Meg Whitman: the manager who has made curiosity and constant change her strengths

Stories of Success

12:20 pm

21 July 2020

The latest of the online streaming platforms, Quibi, designed for Millennials and Generation Z, distributes video content designed for smartphones only and is led by a brilliant 63-year-old, Margaret Cushing “Meg” Whitman, who been a manager at the most important listed companies in the U.S.: from Procter & Gamble to Bain & Company, from the Walt Disney Company to Hasbro, from eBay to Hewlett-Packard. Despite being a little older than the average start-up founder, Whitman has made innovation her calling card: “We are in a period of profound digital revolution, so today all companies need to adopt tools that allow them to react to the ongoing changes,” she said in 2017 during an event in Italy.

 

At major U.S. companies

A New York-native and Princeton graduated with an MBA from Harvard, Whitman has had an exemplary career. In the late Seventies she began to work as a brand manager for the consumer products multinational Procter & Gamble. She then moved to California to become a consultant at Bain & Company, moving up various levels in the management pyramid to become senior vice president.

In the late Eighties she changed her milieu again: in 1989 she became vice president for strategic planning of the Walt Disney Company, where she played an important role in the acquisition of the magazine Discover. She then moved to the toy company Hasbro, where she was responsible for bringing the British children’s television show Teletubbies to the United States.

In 1992 she moved to Boston, where she became chairman of the children’s shoe manufacturer Stride Rite. She was not afraid of moving and changing roles, nor of reinventing herself in a new industry that she had to learn over from scratch each time. Yet her boldest leap – and also her most successful one – would come when she decided to throw herself into the Web.

 

“Business is not based on innovation alone: to do it well you need heart, brain and vision.”

 

Ebay, politics and Hewlett-Packard

Whitman came to eBay as chairman and CEO in 1998. At the time, what we know today as an e-commerce giant had just 30 employees and revenues of $4 million: the company still showed so little promise that at first she herself turned the position down when a headhunter offered it to her. What changed her mind was a visit to the company’s headquarters and the words of its many enthusiastic users.

She prepared the company for its début on Wall Street in September 1998. She also restyled the graphics of eBay’s pages. She restricted all auctions of firearms and pornographic products to separate sites subject to age limits. As she would say a few years later, “Business is not based on innovation alone: to do it well, you need heart, brain and vision. This is an enormous revolution, but in reacting the right way culture is much more important than technology.” When she moved on from eBay in 2008, just ten years later, she left behind her a company with 15,000 employees and revenues of $8 billion.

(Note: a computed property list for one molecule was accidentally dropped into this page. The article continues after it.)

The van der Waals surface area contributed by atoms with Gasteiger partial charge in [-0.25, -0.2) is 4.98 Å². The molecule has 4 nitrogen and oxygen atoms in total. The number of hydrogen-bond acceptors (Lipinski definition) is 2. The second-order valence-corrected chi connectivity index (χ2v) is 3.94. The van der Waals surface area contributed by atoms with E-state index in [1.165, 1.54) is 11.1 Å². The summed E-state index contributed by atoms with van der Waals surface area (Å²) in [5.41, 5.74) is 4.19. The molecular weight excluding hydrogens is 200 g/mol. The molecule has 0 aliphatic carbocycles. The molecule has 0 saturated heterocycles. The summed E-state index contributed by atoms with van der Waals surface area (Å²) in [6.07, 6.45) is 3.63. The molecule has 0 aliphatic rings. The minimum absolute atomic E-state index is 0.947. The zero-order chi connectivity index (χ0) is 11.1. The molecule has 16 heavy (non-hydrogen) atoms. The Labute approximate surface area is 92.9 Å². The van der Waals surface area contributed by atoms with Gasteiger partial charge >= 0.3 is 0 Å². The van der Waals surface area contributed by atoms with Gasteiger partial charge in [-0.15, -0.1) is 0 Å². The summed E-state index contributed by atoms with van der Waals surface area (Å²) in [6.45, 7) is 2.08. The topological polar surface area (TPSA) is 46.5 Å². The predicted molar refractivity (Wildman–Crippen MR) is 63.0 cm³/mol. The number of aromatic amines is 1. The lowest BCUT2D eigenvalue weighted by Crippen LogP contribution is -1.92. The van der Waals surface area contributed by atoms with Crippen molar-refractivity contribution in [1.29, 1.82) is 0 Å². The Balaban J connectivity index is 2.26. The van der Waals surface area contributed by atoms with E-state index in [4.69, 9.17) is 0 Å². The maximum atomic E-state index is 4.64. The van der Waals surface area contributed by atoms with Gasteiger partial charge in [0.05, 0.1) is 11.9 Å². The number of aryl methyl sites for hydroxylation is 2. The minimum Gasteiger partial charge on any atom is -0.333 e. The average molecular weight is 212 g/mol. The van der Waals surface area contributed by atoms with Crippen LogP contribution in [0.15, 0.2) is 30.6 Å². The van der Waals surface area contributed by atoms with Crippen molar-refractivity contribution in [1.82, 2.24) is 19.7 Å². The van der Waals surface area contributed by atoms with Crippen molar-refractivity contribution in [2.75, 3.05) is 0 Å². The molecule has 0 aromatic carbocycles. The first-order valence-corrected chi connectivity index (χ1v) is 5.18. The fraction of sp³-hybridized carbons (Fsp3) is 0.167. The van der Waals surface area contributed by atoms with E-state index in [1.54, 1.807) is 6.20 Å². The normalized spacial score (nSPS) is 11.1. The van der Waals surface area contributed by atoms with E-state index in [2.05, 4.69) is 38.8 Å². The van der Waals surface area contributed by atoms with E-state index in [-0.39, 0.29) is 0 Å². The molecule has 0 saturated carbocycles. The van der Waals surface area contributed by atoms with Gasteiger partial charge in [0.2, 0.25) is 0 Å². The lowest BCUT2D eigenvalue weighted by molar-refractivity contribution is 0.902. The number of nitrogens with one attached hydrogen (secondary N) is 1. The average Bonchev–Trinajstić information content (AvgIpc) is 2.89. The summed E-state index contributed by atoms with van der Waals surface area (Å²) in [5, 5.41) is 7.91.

In 2006 she and her husband founded the Griffith R. Harsh IV and Margaret C. Whitman Charitable Foundation, a private charitable foundation, and she sits of the boards of directors of various companies.

Politics attracted her for a brief hiatus, first as a supporter of Mitt Romney and the Republican Party, then (in 2009) as a candidate for governor of California, an experience that ended in her defeat by the Republic candidate by a margin of 13 percentage points.

After shelving her political ambitions, she went back to being a manager: in 2011 she joined the board of directors of Hewlett-Packard, and less than nine months later she became its chief executive officer after Léo Apotheker was fired. She remained in this role until early 2018, when she made a new beginning at the start-up Quibi as its founder and CEO.

 

“This is an enormous revolution, but in reacting the right way culture is much more important than technology.”

 

Quibi

Launched in 2020, Quibi is a new streaming platform designed for very short videos with durations of six to nine minutes that are intended as “quick bites” to be consumed on smartphones. Jeffrey Katzenberg, former head of Disney studios and co-founder and former CEO of Dreamworks, also came up with the idea for the company together with Meg Whitman.

A number of celebrities have been involved in the project: from Jennifer Lopez to Chance the Rapper, from Idris Elba to Steven Spielberg, from Bill Murray to Sophie Turner. Many prestigious outlets will also produce mini news episodes (NBC, BBC, ESPN and more).

Katzenberg and Whitman’s idea was compelling when it was first conceived in 2018, but now, in the post-Covid19 era- restrictions on movement and the massive spread of remote working risk slowing it down considerably.

 

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